Why is BFAT a load of crap



My unit is depoying to the beach with no sea in the next few weeks, just had our ATD BFAT lesson/test. :mad:

What do you Medic/Nursey type people think of the little flip book? :-X :mad:

Why are Team Medic courses being binned, and why isnt my unit entitled to an RMA 3 anymore? :-/

Some units deploying with us are having advanced medical skills taught to them, but the medic who took our lesson, considers we dont need it (the medic aint coming with us by the way....)

ps any female nurses want to give me some one on one training........... ;) give me a shout.......
as a healthcare professional personally i think the book is a load of rubbish. The knowledge in it should be retained in a soldiers skull it was when I was first taught first aid at Guards depot. But given the inteligence or lack of it in many squadies its a good reminder.
Its designed for infantry in a contact or immediatly after a contact to keep someone alive till the coy medic gets on scene and unfortunatley to stop certain procedures starting on people who probably won't survive to role 1 med support ie ur R.A.P.  It was also shown in trials that attacks grind to a halt because soldiers try to do first aid at the sharp end with bullets still flying.
It gets very funny watching medical and nursing types doing BFAT as they will  argue with the instructors and try to go into BATLS/BARTS(British army tramua life support) mode .
As to scaling way above my pay scale to comment but as a gunner in a TA unit I did RMA3 even though there was no scaling for it at battery level and used the qual when not doing my primary job. As to team medic that was a very NI thing. The major problem now is becoming the medical/legal thing with the army medical directorate not wanting to be sued and I'm sorry to say a lack of trust that our superiors have in the abilities of the Team medics and non AMS medics.
They won't even train the CMT'S up to paramedic level which I think is ridiculous


BFAT is the natural progression by the AMS, in respect to medical training. I beleive its all to do with clinical governance- or who can do what to who medically. It's all about insurance and litigation- Doctors and Nurses are coverved by a civilian governing body who will say in court a Nurse or MO can do such and such and what standard.

Unfortunatley there isn't a Royal College of RegimentaL Medical Assistants and Combat Medical Technicians- or ever will be. And they cannot guarentee the treatment an individual casualty will recieve. So they downgrade the treatment to a flip-chart that is so basic; a black bin liner could carry out the task. Also the DMS still insist on having trades involved in steering policies who have little or no idea what RMA's or CMT's even do. And because of this the trades have been diluted to a point there is no point even being one- either be a MO or RGN- the world famous healthcare proffessionals! The AMS care about them but not the CMT or even less the RMA.

I have worked with RMA's who are an integral part of Battalion Medical Sp, in fact RMA's made better medics than the medics half the time.

May I just add in the next GW2, it will be the CMT and RMAs that will win the medical battle not some RGN who's bought a pair of Danners and thinks he or she is in Bravo 2 Zero.
have to agree with you in the first few minites after wounding is when the life will be saved.
Comming from an RMA background and now being a registered practioner I know only to well what the downgrading is all about.
But how can clinical governence be applied to a battlefield. I was ment to provide quality assurance and accountability in NHS hospitals.Its a bit like the health and safety legislation we will be expected to comply with.
But here is were the army will breach clinical governance and standard practice in that the first medical personnell on seen be that CMT or RMA will not be paramedic's.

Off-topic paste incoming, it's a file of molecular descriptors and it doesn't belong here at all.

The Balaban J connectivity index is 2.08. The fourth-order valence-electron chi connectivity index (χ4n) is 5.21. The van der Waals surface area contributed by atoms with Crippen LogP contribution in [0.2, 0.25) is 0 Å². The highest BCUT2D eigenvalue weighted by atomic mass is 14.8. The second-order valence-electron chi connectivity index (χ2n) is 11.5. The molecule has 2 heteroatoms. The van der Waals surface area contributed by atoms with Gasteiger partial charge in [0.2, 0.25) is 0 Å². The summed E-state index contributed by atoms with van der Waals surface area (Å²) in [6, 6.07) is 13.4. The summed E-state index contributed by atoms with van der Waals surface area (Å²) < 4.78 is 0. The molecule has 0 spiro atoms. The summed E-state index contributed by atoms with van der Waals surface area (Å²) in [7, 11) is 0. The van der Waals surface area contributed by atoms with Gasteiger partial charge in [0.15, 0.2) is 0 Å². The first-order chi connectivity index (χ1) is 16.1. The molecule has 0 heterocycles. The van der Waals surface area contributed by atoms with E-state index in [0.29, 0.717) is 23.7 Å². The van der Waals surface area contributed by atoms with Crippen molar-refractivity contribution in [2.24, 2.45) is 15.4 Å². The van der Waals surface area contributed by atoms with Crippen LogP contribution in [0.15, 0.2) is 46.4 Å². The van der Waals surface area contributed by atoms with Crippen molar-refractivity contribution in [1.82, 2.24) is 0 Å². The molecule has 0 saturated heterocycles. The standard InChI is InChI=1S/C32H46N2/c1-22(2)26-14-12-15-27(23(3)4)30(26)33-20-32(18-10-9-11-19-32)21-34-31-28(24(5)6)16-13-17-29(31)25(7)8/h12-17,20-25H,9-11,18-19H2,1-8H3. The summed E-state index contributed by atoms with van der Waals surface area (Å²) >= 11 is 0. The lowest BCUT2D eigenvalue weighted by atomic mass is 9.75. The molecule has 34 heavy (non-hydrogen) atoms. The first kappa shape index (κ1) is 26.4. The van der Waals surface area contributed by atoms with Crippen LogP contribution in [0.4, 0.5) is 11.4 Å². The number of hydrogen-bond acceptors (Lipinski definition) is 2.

Qman then maybe soldiers should now carry a st jhons ambulance or red cross public certificate or first aid at work certificate.
The only medical professionals that AMS care about are Doctors and Dentists.


For fcuk sake will you people just shut-up and stop making all medics appear to be a bunch of moaning wnakers.  Useless tossers exist in all trades and professions within the AMS, my experience is that it’s about pretty well equal between doctors, nurses CMT’s, MSO’s and uncle ‘Tom Cobbley and all.’  No one group is going to win the ‘medical battle’ whatever the fcuk that is.  Get something straight we are medics, we are not winning ‘battles’ that’s what our friends in the combat arms do, and very good they are at it too.  If you,…I… we… want some respect from the rest of the army (and by the way respect is something that brings some money and influence) lets all stop trying to pretend we are something that we are not and start to impress the rest of the Army by the high standard of professional care that we can provide.

PS. ‘Nurse’, for God sake will you learn some of the basic rules of English grammar and punctuation.  You don’t just embarrass the AMS but the whole of your profession.


I am not a moaning w*&nker, I have an opinion, and that is like an ar$ehole, we all have one. I make the point as a CMT who has seen the last 23 years that has seen the MA, CMT and RMA steadliy downgraded and eroded to a point of RGN's starting to being placed in Armoured Sections attached to Battlegroups. Nurses have a job to do and I am sure if you asked 80% of them, they would rather leave a 6 week depoyment in BATUS to the CMT who rather enjoys it.

Glue ear- If you READ  my post, I said the MEDICAL BATTLE- the treatment and evacuation, or return to the frontline of battle casualties. I am completely aware the Medics do not FIGHT! It's not our job! We have an Infantry for that!

Health and Safety requiremnts are repealled to a degree , by the Secretary of State for Defence in
Sect 20 of the HASAW Act 1974- i.e He signs to say the Armed Forces are exempt certain parts of the Act due the nature of conflict. The same should go with Clinical Governance- I am sure an Infantryman would rather be surviving to a Fd Hosp; than dying in a RAP because a RMA isnt allowed to carry out a life saving procedure.

Oh we would not get more money from 'The Army' if we were more respected, its not a popularity contest. We dont use Saachi and Saachi, to advertise us!We are not wearing shirts sponsored by The Sun.